Brian clough once said Kenny Dalglish had the brightest smile in football but the one worn by Gianfranco Zola yesterday was as warm as the sunshine spreading across Stanley Park.
After six straight defeats and intense speculation about his future, the West Ham manager had returned home to Sardinia, where Easter Sunday is preceded by a festival of grief, which would have been an apt description of his last two months at Upton Park.
For much of this game it seemed the misery would endure. West Ham lost Valon Behrami to injury in the warm-up, saw their captain and inspiration, Scott Parker, suspended for their next two fixtures, squandered a penalty and then conceded what appeared to be the decisive goal five minutes from time when Yakubu headed his first league goal of the season at Goodison Park.
Instead, West Ham did what very few teams in their situation seem capable of – they roused themselves and counter-attacked with verve, with Araujo Ilan meeting Julien Faubert's deep, fast cross with a wonderful diving header to equalise two minutes later.
"I feel fantastic," Zola laughed, pointing to Parker's man-of-the-match champagne. "I am going to get drunk tonight." Since the Sardinian is famously abstemious when it comes to alcohol, this was probably unlikely but he could not stop smiling. It was just a point but, apart from the already-doomed Portsmouth, West Ham were the only team in the bottom seven to have taken one.
"Giving the players three days off was massively important," said Zola. "They had suffered three defeats in seven days and they needed to go somewhere to clear their minds. When they came back we said that, whatever happened, we would fight to the very end. The next five games are not life or death but they are very close."
If this was the start of a belated recovery, it began at a strange venue. Not since December had Everton dropped points at Goodison and, although they were shorn of their usual fluency, it was not a surprise when Diniyar Bilyaletdinov stole in front of Matthew Upson to head past Robert Green.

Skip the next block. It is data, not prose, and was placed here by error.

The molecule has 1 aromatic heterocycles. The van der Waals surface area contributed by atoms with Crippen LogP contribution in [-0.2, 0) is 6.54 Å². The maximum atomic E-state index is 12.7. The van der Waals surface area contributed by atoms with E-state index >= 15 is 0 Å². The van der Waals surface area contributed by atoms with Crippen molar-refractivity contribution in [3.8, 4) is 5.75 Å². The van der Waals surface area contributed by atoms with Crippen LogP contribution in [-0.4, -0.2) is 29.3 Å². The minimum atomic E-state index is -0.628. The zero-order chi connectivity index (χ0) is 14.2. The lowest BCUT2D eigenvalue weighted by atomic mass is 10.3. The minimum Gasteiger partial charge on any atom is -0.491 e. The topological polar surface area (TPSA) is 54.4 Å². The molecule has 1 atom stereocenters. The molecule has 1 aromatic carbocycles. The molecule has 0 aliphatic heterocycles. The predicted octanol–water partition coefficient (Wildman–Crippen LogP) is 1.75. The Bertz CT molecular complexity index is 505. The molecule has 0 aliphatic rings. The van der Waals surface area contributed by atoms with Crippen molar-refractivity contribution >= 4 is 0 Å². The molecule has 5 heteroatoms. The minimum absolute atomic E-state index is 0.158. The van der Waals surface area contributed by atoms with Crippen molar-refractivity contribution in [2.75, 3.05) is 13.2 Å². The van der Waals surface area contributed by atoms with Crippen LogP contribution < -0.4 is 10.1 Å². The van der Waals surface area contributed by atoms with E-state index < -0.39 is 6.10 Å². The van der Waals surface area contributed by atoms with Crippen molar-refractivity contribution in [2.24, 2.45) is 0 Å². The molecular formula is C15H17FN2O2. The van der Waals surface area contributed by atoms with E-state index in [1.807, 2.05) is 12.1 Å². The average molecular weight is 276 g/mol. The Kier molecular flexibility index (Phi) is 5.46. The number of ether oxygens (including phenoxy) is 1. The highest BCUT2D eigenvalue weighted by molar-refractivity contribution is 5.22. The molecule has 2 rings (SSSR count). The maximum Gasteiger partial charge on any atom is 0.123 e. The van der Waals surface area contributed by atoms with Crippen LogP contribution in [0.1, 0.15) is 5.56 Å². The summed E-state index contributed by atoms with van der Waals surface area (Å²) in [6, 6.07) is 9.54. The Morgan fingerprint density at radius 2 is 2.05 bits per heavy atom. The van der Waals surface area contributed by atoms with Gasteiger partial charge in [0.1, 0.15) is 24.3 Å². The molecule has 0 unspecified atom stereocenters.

It was even less of one when West Ham squandered a penalty in extraordinary circumstances. Parker had provided a sublime ball for Carlton Cole, and when the striker was bundled over by Sylvain Distin, David Moyes expected both a penalty and the dismissal of his centre-half. He got one but not the other, although the Everton manager was left aghast at Howard Webb's failure to award a penalty when Louis Saha was all but assaulted by Manuel da Costa in the second half.
There seemed to be a debate between Parker and Mido as to who should take it, and it was the Egyptian who stepped up to deliver the kind of tame spot-kick that most spectators would hope to have bettered in the half-time charity shoot-out.
Along with dressing-room unrest and a disastrous transfer policy, boardroom interference is usually one of the prerequisites for a club to be relegated and West Ham's co-owner, David Sullivan, had arranged Mido's £1,000-a-week contract himself, calling it "an amazing deal". You can say that again. When Webb went to book Mido, the West Ham fans began chanting for their own player to be sent off.
The first equaliser, bundled over the line by Da Costa, was, however, preceded by a delightful chip on to the crossbar from Mark Noble. If the crowd that travelled up from east London had not lost their sense of humour, their players have not entirely lost their skill.
Everton: (4-1-4-1) Howard; Neville, Jagielka, Distin, Baines; Heitinga; Bilyaletdinov (Yakubu, 65), Osman (Rodwell, 83), Cahill, Pienaar; Saha. Substitutes not used: Turner (g), Hibbert, Senderos, Duffy, Wallace.
West Ham United: (4-4-2) Green; Faubert, Da Costa, Upson, Spector; Stanislas (Gabbidon, 89), Kovac, Parker, Noble; Mido (Ilan, 77), Cole. Substitutes not used: Kurucz (gk), McCarthy, Daprela, Spence.
Referee: H Webb (South Yorkshire).
Booked: Everton Distin, Cahill; West Ham Parker, Noble, Mido.
Man of the match: Parker.
West Ham's remaining games: Sat Sunderland (h), 19 Apr Liverpool (a), 24 Apr Wigan (h), 1 May Fulham (a), 9 May Manchester City (h).